By BRUCE DENNILL
In Three Hours by Rosamund Lupton, the unthinkable happens in a rural English village in the middle of a snowstorm: the school is under siege. From the wounded headmaster barricaded in the library, to teenage Hannah in love for the first time, to the police psychologist who must identify the gunmen, to the terrified eight-year-old Syrian refugee, to the kids sheltering in the school theatre still rehearsing Macbeth, all must find the courage to stand up to evil and try to save the people they love.
Lupton is the author of Sister, a BBC Radio 4 Book at Bedtime, a Sunday Times and New York Times bestseller, winner of the Strand Magazine critics’ award and the Richard and Judy Book Club Readers’ Choice Award. Her next two books, Afterwards and The Quality of Silence, were Sunday Times bestsellers. Her books have been published in over 30 languages.
How do you know when an idea is worthy of developing into a book? With songs or other shorter formats, you can get to a point of knowing if something will work relatively soon, but getting several thousand words into a manuscript and then deciding it’s a waste of time is far more frustrating.
I had written about 80,000 words of Three Hours and still wasn’t sure I had a book at all. It was nerve-wracking. Instead of a book, I had written the stories of ten different characters during a school lockdown – for example, the headmaster who lies wounded in the library; a teenage boy frantically searching for his little brother; a mother desperately waiting to hear from her missing son; a class of children held hostage and the police officer tasked with getting them all out alive. I had to hope that I could put these various stories together, threading them around each other, to form a novel. It took many attempts and a huge amount of rewriting, but eventually I achieved what I had hoped for.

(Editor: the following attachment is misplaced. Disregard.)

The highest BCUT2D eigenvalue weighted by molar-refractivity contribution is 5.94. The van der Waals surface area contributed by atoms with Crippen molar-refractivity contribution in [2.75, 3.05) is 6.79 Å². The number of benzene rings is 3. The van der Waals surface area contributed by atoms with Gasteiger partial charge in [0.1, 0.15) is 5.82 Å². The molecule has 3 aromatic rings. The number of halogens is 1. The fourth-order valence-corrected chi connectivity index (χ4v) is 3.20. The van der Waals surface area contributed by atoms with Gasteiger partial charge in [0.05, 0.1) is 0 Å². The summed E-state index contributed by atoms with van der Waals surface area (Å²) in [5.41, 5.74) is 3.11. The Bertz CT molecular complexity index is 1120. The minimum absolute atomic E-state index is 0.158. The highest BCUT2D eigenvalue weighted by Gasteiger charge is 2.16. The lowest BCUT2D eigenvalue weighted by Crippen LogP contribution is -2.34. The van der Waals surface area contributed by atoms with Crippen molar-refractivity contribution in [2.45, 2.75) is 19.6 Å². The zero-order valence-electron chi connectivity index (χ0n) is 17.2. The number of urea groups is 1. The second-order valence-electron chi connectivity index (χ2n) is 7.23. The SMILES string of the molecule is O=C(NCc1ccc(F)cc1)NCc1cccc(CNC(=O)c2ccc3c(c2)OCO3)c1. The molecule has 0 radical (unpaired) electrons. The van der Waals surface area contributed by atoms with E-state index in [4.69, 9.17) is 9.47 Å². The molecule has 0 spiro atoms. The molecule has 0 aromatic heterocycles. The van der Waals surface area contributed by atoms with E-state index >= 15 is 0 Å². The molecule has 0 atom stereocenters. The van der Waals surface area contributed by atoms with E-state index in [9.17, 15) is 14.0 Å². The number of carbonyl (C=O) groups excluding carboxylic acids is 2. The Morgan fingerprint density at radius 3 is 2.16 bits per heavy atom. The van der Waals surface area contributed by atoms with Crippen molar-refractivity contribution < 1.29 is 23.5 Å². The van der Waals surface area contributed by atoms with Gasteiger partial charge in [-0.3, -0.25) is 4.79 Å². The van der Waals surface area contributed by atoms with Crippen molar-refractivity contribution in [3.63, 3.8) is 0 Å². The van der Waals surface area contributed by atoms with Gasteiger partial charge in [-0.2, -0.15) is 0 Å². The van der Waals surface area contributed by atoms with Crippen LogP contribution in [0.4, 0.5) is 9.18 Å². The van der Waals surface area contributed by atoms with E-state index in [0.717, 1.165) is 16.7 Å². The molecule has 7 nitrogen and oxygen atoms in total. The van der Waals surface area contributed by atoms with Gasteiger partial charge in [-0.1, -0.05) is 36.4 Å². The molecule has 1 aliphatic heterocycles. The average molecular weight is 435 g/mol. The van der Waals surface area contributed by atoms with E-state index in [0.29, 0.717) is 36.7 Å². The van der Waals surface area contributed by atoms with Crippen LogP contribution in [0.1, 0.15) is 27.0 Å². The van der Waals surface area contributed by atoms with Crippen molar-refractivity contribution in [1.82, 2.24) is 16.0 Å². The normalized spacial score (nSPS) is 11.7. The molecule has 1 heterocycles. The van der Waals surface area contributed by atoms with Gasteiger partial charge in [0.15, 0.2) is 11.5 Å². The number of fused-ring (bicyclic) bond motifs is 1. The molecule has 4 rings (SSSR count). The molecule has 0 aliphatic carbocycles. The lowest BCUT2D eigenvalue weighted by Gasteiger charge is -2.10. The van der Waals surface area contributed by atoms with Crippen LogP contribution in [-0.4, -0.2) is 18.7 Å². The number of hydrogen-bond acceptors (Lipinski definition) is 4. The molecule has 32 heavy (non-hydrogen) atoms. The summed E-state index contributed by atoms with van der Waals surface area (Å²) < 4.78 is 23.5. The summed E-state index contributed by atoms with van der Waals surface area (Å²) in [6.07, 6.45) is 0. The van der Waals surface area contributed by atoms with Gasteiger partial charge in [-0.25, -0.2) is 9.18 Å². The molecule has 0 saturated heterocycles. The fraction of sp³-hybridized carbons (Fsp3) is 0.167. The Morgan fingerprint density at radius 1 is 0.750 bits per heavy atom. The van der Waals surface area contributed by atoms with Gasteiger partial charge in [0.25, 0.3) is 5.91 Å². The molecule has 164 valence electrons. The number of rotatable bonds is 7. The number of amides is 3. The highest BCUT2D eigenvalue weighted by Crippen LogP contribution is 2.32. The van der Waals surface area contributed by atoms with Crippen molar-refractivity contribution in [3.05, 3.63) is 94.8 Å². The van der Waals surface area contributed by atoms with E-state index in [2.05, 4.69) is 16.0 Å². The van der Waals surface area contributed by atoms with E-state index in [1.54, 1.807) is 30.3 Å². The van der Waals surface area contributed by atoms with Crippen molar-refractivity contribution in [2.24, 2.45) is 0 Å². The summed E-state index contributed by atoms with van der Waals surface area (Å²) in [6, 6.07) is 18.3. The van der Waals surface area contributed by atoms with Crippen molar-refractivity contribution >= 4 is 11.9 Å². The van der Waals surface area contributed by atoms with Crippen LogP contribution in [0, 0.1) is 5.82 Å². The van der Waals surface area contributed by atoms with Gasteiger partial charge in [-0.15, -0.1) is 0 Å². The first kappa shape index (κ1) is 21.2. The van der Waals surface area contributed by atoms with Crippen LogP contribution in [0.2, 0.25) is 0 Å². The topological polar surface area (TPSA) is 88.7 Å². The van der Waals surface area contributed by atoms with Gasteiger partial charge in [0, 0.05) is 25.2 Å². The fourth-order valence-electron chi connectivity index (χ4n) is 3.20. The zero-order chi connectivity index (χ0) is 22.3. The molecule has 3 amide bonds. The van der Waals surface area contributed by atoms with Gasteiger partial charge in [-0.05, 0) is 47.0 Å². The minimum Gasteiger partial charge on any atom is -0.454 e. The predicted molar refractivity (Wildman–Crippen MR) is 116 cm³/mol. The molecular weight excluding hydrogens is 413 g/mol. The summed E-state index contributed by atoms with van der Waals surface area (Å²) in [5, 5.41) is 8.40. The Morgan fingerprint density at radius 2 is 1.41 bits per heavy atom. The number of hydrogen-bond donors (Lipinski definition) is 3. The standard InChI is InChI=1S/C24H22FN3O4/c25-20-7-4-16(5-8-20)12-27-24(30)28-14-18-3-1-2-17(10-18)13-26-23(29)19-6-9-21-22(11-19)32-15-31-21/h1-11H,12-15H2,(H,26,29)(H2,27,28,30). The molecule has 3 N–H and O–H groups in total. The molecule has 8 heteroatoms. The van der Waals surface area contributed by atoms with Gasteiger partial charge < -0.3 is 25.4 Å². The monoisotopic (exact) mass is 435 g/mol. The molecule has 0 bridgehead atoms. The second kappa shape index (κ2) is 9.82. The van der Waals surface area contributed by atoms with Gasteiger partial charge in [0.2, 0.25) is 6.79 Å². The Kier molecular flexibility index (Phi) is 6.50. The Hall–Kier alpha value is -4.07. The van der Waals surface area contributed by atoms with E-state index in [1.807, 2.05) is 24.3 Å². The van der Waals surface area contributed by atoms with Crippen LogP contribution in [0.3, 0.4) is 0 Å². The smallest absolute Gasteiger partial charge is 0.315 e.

When you do decide that a theme or story is worth exploring, how do you go about unpacking that?
I have to feel invested in the story and really care about it. I’m going to spend two years writing it, so it has to matter enough to me personally. In this novel, I wanted to explore hatred, prejudice and violence – which I saw all around me in the real world. But I also wanted to portray the strength of community and love in the face of it. I unpack the themes through showing characters and their relationship to one another, for example heroism and selflessness is motivated by love in the book. The school as a tightly woven community is a microcosm for society as a whole. I also use theatre to help me explore the story I’ve chosen. During the three-hour siege, a group of teenagers and their teacher, who are relatively safe in the school theatre , continue with their rehearsal of Macbeth. The themes in the play mirror what is happening in the school. From the beginning, I had Macbeth as a reference point, though the reader doesn’t need to know the play to read the book.
Research: how much do you do, and how detailed is it? And how much of it is internet-based, given that fact-checking may not be a priority on many websites?
I do a great deal of detailed research and use reputable organisations for help. I don’t ever use website facts, without checking the sources. I have a senior police adviser who makes sure the police procedural side of things is accurate. In my novel, a character goes onto the dark web and I did that too, and found how easy it is. I also use real-life tweets and newspaper articles in the book, to make it as authentic as I can.